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Chef Ross Image Credit: Supplied

When Ross Shonhan launched Bone Daddies in London, he wanted to show people there was more to Japanese food than sushi and sashimi — and his ramen restaurant was a contemporary approach for a global audience. Seven years and several successful ventures in the British capital later, this former head chef at Zuma and Nobu hopes to do the same in Dubai.

The Japanese-style steakhouse Netsu introduces Dubai diners to the concept of warayaki when it opens at the Mandarin Oriental Jumeira this week.

“We will be the largest warayaki outside of Japan,” he told Gulf News tabloid! via email ahead of the opening.

The grilling technique, which can see temperatures climb to 900 degrees Celsius, uses burning straw to impart a distinctively smoky flavour. Besides bonito — a sort of skipjack tuna — and Wagyu, Shonhan’s team is creating some specific dishes to this type of cooking. There’ll also be plenty of straightforward sushi and sashimi, he says, but it’s the warayaki grills he expects to be the real crowd-puller at the 190-cover restaurant.

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Image Credit: Supplied

“The soaring flames will create a spectacle and add a theatrical element to the dining experience,” he says. “This will be the first time this type of grilling has been done on this scale outside of Japan.”

Typically, Shonhan, 41, won’t say how many more international restaurants he’s looking at opening, or when they’re likely to open, or even whether they’re with the Mandarin Oriental. “Nothing is 100 per cent confirmed but we have a few irons in the fire,” he says.

The Australian-born former rugby player first fell in love with Japanese food as head chef at Nobu Dallas and has launched three brands to showcase different aspects of the cuisine.

Bone Daddies, Shonhan’s chain of London restaurants, introduced the UK capital to ramen, while Flesh & Buns is an izakaya-style bar concept and Shackfuyu serves Yoshoku food, or Western-inspired Japanese dishes. The idea of a Japanese-style steakhouse has been on his mind for some time now, and the Dubai restaurant is his first international venture.

“I’ve had a relationship with the team at Mandarin Oriental Hotel Group for more than seven years [and] we’ve explored a few opportunities to collaborate. However, when they mentioned the Dubai project, it was just timely and felt the right location for my international expansion. The appeal of Dubai as a gastronomy destination has grown further and it will be the perfect scene to introduce our unique concept,” he says.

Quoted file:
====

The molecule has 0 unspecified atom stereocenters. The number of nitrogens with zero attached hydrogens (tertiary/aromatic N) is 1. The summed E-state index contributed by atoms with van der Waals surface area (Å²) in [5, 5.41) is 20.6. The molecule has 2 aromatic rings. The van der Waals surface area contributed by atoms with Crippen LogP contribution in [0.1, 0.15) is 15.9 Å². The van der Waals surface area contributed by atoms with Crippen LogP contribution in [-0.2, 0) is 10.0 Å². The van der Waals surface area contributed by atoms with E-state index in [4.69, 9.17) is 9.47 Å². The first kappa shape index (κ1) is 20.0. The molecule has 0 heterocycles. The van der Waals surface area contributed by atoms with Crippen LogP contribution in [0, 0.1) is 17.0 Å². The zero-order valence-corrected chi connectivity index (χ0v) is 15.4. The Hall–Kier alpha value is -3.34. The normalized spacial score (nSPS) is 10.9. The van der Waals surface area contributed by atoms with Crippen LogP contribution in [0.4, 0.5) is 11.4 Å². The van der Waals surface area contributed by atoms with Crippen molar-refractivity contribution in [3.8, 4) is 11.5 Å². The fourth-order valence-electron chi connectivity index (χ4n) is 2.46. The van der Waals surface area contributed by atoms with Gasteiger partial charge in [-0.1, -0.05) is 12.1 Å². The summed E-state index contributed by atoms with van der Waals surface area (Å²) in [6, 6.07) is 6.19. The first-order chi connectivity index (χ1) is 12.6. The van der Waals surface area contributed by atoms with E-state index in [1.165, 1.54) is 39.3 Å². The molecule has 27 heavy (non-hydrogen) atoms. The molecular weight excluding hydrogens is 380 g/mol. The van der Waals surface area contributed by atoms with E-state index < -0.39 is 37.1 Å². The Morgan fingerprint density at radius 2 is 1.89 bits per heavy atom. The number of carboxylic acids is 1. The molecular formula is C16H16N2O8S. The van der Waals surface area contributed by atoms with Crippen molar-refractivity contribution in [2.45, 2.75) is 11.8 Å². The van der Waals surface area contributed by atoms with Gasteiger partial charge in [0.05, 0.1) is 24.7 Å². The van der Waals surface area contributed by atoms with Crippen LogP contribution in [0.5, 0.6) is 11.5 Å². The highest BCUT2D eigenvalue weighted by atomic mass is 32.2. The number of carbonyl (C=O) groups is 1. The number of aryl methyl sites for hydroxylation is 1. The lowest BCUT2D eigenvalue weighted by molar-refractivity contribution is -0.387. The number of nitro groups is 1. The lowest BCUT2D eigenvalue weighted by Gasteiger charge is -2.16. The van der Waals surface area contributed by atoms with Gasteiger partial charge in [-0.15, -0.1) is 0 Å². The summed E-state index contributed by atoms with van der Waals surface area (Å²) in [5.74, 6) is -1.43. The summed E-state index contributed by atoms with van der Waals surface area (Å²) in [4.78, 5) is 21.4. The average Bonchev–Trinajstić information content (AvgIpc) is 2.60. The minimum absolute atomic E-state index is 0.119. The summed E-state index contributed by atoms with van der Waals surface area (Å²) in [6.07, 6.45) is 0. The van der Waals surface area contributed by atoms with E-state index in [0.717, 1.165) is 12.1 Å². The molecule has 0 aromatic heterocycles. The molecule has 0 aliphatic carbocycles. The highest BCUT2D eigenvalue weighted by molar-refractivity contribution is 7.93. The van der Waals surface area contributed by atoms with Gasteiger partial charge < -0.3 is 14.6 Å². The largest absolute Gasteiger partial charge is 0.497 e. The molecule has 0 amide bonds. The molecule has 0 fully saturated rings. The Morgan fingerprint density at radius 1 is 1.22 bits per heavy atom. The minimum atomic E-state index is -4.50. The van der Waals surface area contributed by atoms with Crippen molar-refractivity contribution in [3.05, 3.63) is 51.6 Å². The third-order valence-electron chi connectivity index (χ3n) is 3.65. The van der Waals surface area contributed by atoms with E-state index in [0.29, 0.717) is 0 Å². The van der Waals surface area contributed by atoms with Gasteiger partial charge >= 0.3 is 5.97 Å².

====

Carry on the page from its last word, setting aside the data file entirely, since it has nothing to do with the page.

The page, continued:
Korean and Japanese dishes jostle for space on his menu, and Shonhan expects his sweet, spicy and crunchy Korean Fried Chicken to be one of the most popular dishes. There’s plenty of beef, including a Sukiyaki recipe, where the traditionally thin sliced sizzling beef is finished with a sweet soy sauce and truffles.

And rice highlights include a beef hot stone recipe that plays off similarities with Korean bibimbap, with spicy, crispy rice, and Wagyu Beef Rice Deluxe, where rice cooked with beef stock is presented with a range of toppings including Wagyu, sea urchin, salmon roe and gold leaf, which will be mixed before serving.

Despite being a steakhouse, the venue will also cater to the rising demand for plant-forward options, he says.

“Japanese culture was founded on vegetarianism through the Shojin Monks, and we will have options that are or can be vegan or vegetarian-friendly. We have a few aubergine dishes and a vegetable hot stone rice, similar to the beef one, that is amazing.”

As someone born and raised on a cattle ranch outside Queensland, a steakhouse may be a natural fit, but Japanese professional kitchens are famously insular, with technique-driven processes that can require years to master.

Shonhan won’t be drawn on how difficult the journey has been for him personally, but he says he believes Australians are well placed to be ambassadors for Japanese food.

“I like the precision of Japanese culture and the respect they give to ingredients; it’s a very simple approach that works. As an Australian we have a great relationship with all of Asia’s cuisines and our culture is obviously a mix of European roots, so I think Australian chefs have a great understanding of how to make Japanese foods accessible to a western palate,” he says. As someone who has cooked Japanese food for nearly two decades, his guiding mantra is simply: “Keep it simple, focus on delicious.”


Ross Shonhan’s top tips or hacks for home chefs learning to make Japanese food for the first time

  • Buy the freshest fish available
  • Play with miso; it is a great vehicle for other flavours, for example using it as a marinade before barbecuing
  • Learn to sharpen your knife — it is an art! It takes a lot of practice, but it makes such a difference